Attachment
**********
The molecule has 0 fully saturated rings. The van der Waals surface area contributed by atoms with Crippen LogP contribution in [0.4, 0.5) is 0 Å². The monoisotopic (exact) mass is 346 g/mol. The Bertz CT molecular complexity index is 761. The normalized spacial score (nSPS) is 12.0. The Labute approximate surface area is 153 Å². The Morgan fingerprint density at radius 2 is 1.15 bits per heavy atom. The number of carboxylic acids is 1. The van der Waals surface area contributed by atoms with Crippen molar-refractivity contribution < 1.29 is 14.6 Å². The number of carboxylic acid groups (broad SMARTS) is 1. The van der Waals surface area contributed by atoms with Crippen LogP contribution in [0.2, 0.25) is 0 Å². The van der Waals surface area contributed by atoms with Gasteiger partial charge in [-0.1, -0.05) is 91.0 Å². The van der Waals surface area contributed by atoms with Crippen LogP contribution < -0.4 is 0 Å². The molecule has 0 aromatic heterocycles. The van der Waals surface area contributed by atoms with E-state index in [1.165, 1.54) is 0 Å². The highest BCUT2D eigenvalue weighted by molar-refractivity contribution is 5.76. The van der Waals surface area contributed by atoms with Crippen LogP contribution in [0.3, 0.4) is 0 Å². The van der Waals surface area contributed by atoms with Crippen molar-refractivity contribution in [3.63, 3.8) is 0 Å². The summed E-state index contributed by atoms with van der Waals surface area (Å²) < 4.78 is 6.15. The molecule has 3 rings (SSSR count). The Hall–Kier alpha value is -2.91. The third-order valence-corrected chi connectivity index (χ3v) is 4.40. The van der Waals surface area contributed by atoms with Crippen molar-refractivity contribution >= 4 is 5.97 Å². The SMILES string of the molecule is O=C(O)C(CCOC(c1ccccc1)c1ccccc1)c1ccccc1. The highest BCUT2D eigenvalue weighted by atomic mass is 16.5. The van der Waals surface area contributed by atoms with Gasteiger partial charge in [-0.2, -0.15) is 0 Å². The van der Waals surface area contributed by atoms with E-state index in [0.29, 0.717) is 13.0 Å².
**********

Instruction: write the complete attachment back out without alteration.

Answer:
The molecule has 0 fully saturated rings. The van der Waals surface area contributed by atoms with Crippen LogP contribution in [0.4, 0.5) is 0 Å². The monoisotopic (exact) mass is 346 g/mol. The Bertz CT molecular complexity index is 761. The normalized spacial score (nSPS) is 12.0. The Labute approximate surface area is 153 Å². The Morgan fingerprint density at radius 2 is 1.15 bits per heavy atom. The number of carboxylic acids is 1. The van der Waals surface area contributed by atoms with Crippen molar-refractivity contribution < 1.29 is 14.6 Å². The number of carboxylic acid groups (broad SMARTS) is 1. The van der Waals surface area contributed by atoms with Crippen LogP contribution in [0.2, 0.25) is 0 Å². The van der Waals surface area contributed by atoms with Gasteiger partial charge in [-0.1, -0.05) is 91.0 Å². The van der Waals surface area contributed by atoms with Crippen LogP contribution < -0.4 is 0 Å². The molecule has 0 aromatic heterocycles. The van der Waals surface area contributed by atoms with E-state index in [1.165, 1.54) is 0 Å². The highest BCUT2D eigenvalue weighted by molar-refractivity contribution is 5.76. The van der Waals surface area contributed by atoms with Crippen LogP contribution in [0.3, 0.4) is 0 Å². The van der Waals surface area contributed by atoms with Crippen molar-refractivity contribution in [3.63, 3.8) is 0 Å². The summed E-state index contributed by atoms with van der Waals surface area (Å²) < 4.78 is 6.15. The molecule has 3 rings (SSSR count). The Hall–Kier alpha value is -2.91. The third-order valence-corrected chi connectivity index (χ3v) is 4.40. The van der Waals surface area contributed by atoms with Crippen molar-refractivity contribution >= 4 is 5.97 Å². The SMILES string of the molecule is O=C(O)C(CCOC(c1ccccc1)c1ccccc1)c1ccccc1. The highest BCUT2D eigenvalue weighted by atomic mass is 16.5. The van der Waals surface area contributed by atoms with Gasteiger partial charge in [-0.2, -0.15) is 0 Å². The van der Waals surface area contributed by atoms with E-state index in [0.29, 0.717) is 13.0 Å².